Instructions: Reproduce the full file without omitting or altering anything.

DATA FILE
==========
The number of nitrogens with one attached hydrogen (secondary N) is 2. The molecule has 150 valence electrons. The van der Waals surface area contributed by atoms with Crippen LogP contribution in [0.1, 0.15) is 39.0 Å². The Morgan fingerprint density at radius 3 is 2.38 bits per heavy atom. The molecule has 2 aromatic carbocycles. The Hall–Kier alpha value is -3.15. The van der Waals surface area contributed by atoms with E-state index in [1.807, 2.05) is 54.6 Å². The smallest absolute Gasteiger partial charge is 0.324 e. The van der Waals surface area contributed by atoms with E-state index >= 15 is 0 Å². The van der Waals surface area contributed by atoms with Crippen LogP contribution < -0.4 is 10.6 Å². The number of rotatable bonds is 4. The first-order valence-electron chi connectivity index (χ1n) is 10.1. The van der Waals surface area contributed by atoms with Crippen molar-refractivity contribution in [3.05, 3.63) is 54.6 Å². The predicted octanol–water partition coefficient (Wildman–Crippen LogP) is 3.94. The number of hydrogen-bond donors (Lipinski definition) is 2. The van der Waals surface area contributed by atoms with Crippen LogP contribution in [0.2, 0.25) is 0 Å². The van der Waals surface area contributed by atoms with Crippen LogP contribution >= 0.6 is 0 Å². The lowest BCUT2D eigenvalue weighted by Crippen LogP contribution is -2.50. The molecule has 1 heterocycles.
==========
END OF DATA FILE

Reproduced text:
The number of nitrogens with one attached hydrogen (secondary N) is 2. The molecule has 150 valence electrons. The van der Waals surface area contributed by atoms with Crippen LogP contribution in [0.1, 0.15) is 39.0 Å². The Morgan fingerprint density at radius 3 is 2.38 bits per heavy atom. The molecule has 2 aromatic carbocycles. The Hall–Kier alpha value is -3.15. The van der Waals surface area contributed by atoms with E-state index in [1.807, 2.05) is 54.6 Å². The smallest absolute Gasteiger partial charge is 0.324 e. The van der Waals surface area contributed by atoms with E-state index >= 15 is 0 Å². The van der Waals surface area contributed by atoms with Crippen LogP contribution < -0.4 is 10.6 Å². The number of rotatable bonds is 4. The first-order valence-electron chi connectivity index (χ1n) is 10.1. The van der Waals surface area contributed by atoms with Crippen molar-refractivity contribution in [3.05, 3.63) is 54.6 Å². The predicted octanol–water partition coefficient (Wildman–Crippen LogP) is 3.94. The number of hydrogen-bond donors (Lipinski definition) is 2. The van der Waals surface area contributed by atoms with Crippen LogP contribution in [0.2, 0.25) is 0 Å². The van der Waals surface area contributed by atoms with Crippen LogP contribution >= 0.6 is 0 Å². The lowest BCUT2D eigenvalue weighted by Crippen LogP contribution is -2.50. The molecule has 1 heterocycles.